PPM ERROR: 401 Authorization Required

Posted by n6532l on 2013-03-19 10:37
Forums: PPM | OS: Windows XP Pro

The PERL Package gives me a error. Here is an example:

Synchronizing Database ... DONE
C-Analyzer marked for install
Preparing install to site area of:
Downloading C-Analyzer-0.02 ... redirect
Downloading C-Analyzer-0.02 ... status 401

ERROR: 401 Authorization Required

ActiveState Staff
Wed, 2013-03-20 14:58

You need Business Edition.

n6532l | Mon, 2013-03-25 10:55

I have never had any problem before. Here is what I am running:

This is perl, v5.8.8 built for MSWin32-x86-multi-thread
(with 33 registered patches, see perl -V for more detail)

Copyright 1987-2006, Larry Wall

Binary build 819 [267479] provided by ActiveState http://www.ActiveState.com
Built Aug 29 2006 12:42:41

ActiveState Staff
Mon, 2013-03-25 12:06

Community Edition Build 819 was withdrawn from the list of products covered by free support August 01, 2007. It has been part of the Business Edition portfolio since Business Edition was launched in February, 2010.

There is an FAQ posted on PPM Access to Repositories which are only usable by Perls that are under Business Edition.


Details on Business Edition are available on our site here:

bravehurts | Fri, 2013-05-03 01:29

Funny thing. I wondered about this error and saw at forum that I've got to update to install modules. I wanted to save my modules "ppm install PPM-Profile". Okay right no Modules for your old version (5.12) .. loop loop

I'm using activestate perl for years. Now I installed strawberry perl.

jkirk | Tue, 2013-05-07 12:27

That makes at least two of us.

I tried to load HTML::TableParser via ppm, got the "authorization required" error message, Googled it, wound up here, read this thread, uninstalled ActivePerl "community edition", Googled for alternatives, found Strawberry Perl, installed Strawberry Perl.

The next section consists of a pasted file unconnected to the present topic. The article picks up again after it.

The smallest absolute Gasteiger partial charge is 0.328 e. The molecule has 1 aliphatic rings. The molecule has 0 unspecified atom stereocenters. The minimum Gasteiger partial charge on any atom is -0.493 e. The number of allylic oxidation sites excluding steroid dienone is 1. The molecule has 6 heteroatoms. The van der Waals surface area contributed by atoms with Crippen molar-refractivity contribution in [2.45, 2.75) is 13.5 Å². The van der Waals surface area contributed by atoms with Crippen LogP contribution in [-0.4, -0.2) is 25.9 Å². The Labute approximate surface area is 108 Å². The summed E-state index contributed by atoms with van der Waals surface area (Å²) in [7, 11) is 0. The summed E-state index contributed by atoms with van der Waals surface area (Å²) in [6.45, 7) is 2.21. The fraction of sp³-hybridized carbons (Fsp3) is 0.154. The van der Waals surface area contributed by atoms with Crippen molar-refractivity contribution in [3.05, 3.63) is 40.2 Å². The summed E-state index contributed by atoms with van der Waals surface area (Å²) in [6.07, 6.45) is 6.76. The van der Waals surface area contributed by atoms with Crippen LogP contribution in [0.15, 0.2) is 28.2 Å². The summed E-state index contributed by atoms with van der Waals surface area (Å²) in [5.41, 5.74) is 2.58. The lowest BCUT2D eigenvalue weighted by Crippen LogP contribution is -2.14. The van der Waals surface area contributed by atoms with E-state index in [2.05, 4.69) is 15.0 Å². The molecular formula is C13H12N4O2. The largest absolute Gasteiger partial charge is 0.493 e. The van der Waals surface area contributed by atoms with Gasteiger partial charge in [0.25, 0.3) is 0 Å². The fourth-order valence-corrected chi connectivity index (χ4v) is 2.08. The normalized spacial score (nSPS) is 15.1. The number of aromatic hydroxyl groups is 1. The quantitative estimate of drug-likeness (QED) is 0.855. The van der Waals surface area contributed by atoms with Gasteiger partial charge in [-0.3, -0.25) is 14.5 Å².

ActivePerl de-installation and Strawberry Perl installation proceeded flawlessly. I was back up and running in minutes.

Took me five minutes (Thanks, Google!) to figure out how to load modules into Strawberry. Loaded up HTML::TableParser. No demands for money or any snotty messages from "support" personnel about how they already told me this.

The best I can dope it out, ActiveState is only giving free access to Perl modules that are actively supported by the developer community? Once the original authors and user community quit supporting / extending a module, ActiveState is requiring purchase of ActivePerl Business Edition to even have access to those modules?

Assuming I've got this straight, I wonder: Is ActiveState actually continuing to maintain and develop those modules? If so, assuming they violate no open source licensing requirements in doing this, it still smacks to me of something other than the open source spirit.

I think they should at least let users continue to load the "unsupported" modules -- so long as they still reside on CPAN -- via ppm. If they're worried about their own liability they can present a "use at your own risk" click-through in ppm.

Strawberry Perl loads up HTML::TableParser without demanding a toll.

The upshot of this, for me: I'm done with ActiveState, which I've used for several years, and am switching to Strawberry Perl.